I tend to think that one would use a jump kick infrequently because once you leave the ground, it's impossible to change directions. You could be flying right into a thrust kick in your direction, and all you can do is close your eyes, and think "oh no'.

1:02 PM  
Anonymous blackbeltmama said...

Being someone who just can not get any air (5'9" girl and stink at basketball), I'm relieved that jump kicks are not part of the regular routine. In my current kata (Odo no tunfa ich) there are two fades and jumps. I honestly don't get them at all.

It's true that what goes up must eventually come down, and I'm afraid it would be me, on my butt.

10:31 AM  
Anonymous Bob Patterson said...

Kicks like a flying side kick are risky. However, there are moderate jump kicks and spinning jump kicks that have a place.

Spinning jump round kick: As you spin your rear leg comes of the ground and the opposite one executes a round kick. The whole jump-spin-round kick capitalizes on brief air time (not very high either) to maximize rotation which results in a very powerful kick. However, if you miss you may be open or off balance.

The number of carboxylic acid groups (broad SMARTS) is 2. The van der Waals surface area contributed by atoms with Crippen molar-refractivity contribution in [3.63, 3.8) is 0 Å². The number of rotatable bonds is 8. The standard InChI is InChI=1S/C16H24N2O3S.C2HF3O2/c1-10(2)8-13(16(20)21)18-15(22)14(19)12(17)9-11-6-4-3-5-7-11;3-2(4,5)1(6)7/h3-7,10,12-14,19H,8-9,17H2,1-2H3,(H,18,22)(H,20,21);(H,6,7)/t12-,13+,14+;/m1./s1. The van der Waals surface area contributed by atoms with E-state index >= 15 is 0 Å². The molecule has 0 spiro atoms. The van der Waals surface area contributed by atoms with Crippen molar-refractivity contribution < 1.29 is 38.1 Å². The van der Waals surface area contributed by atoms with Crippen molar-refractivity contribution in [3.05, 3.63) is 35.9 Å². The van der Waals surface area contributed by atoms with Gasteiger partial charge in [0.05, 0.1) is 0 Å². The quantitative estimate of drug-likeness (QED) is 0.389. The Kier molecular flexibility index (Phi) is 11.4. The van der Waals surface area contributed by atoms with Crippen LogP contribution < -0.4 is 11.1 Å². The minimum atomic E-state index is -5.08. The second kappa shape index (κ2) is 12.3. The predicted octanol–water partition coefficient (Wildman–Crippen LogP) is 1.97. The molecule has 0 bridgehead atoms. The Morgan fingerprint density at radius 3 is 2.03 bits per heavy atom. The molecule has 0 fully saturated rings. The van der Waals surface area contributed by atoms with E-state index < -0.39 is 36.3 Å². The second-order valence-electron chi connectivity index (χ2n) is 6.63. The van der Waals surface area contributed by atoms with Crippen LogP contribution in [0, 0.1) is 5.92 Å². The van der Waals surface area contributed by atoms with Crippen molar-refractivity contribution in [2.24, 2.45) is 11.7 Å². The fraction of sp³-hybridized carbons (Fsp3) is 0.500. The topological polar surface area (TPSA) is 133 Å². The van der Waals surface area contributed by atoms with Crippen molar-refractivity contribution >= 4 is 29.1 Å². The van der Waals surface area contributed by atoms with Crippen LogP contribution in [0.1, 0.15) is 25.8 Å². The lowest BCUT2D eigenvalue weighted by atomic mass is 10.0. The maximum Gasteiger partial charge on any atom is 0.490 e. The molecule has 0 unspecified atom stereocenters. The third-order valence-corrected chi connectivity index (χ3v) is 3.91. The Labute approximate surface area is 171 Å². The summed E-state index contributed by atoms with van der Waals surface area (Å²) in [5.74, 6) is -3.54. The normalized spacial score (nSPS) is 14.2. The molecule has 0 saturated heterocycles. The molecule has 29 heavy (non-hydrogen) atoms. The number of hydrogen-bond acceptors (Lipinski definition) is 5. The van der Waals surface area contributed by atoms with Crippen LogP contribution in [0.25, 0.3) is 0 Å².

Another good one to use on an opponent who is crowding you is a spining side kick. You essentially jump away as you spin and kick off the opponent. Again very brief air time. In fact, this is the one that I would likely use in a street situation since I use it so much in competition. If you do it right your opponent has no idea it's coming.

There's truth that many fights end up on the ground but it's also true that they all start standing.

Ground is not my game due to how my body is made. (short trunk and very long legs) So, it's a matter of picking the art that suits your needs and limitations. Despite this I know what I'm capable of on the ground and know enough to a) try and avoid being put there and b) handle myself against someone who is not trained for it if they get me there. However, if a judo practioner or wrestler got me there I'll admit I'm likely done.

~BCP

12:04 PM  
Anonymous Tre said...